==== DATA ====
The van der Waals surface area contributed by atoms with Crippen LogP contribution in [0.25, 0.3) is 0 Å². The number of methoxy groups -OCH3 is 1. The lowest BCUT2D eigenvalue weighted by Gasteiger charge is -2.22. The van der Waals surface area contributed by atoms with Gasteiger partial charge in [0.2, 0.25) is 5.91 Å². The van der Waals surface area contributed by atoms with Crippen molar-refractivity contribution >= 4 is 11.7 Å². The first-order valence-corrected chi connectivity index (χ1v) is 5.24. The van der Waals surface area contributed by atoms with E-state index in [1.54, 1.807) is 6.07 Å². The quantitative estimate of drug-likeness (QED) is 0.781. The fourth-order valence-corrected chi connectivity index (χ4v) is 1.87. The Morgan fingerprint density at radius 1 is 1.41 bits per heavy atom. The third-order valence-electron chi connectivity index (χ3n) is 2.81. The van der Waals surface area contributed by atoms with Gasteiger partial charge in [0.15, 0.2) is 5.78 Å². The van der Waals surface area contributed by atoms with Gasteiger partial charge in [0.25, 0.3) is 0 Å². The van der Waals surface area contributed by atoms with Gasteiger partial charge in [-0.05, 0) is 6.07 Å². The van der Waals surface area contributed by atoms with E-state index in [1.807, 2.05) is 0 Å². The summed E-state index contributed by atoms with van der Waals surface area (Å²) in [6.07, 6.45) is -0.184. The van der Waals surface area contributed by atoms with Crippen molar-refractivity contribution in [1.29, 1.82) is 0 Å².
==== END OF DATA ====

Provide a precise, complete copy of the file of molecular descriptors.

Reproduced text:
The van der Waals surface area contributed by atoms with Crippen LogP contribution in [0.25, 0.3) is 0 Å². The number of methoxy groups -OCH3 is 1. The lowest BCUT2D eigenvalue weighted by Gasteiger charge is -2.22. The van der Waals surface area contributed by atoms with Gasteiger partial charge in [0.2, 0.25) is 5.91 Å². The van der Waals surface area contributed by atoms with Crippen molar-refractivity contribution >= 4 is 11.7 Å². The first-order valence-corrected chi connectivity index (χ1v) is 5.24. The van der Waals surface area contributed by atoms with E-state index in [1.54, 1.807) is 6.07 Å². The quantitative estimate of drug-likeness (QED) is 0.781. The fourth-order valence-corrected chi connectivity index (χ4v) is 1.87. The Morgan fingerprint density at radius 1 is 1.41 bits per heavy atom. The third-order valence-electron chi connectivity index (χ3n) is 2.81. The van der Waals surface area contributed by atoms with Gasteiger partial charge in [0.15, 0.2) is 5.78 Å². The van der Waals surface area contributed by atoms with Gasteiger partial charge in [0.25, 0.3) is 0 Å². The van der Waals surface area contributed by atoms with Gasteiger partial charge in [-0.05, 0) is 6.07 Å². The van der Waals surface area contributed by atoms with E-state index in [1.807, 2.05) is 0 Å². The summed E-state index contributed by atoms with van der Waals surface area (Å²) in [6.07, 6.45) is -0.184. The van der Waals surface area contributed by atoms with Crippen molar-refractivity contribution in [1.29, 1.82) is 0 Å².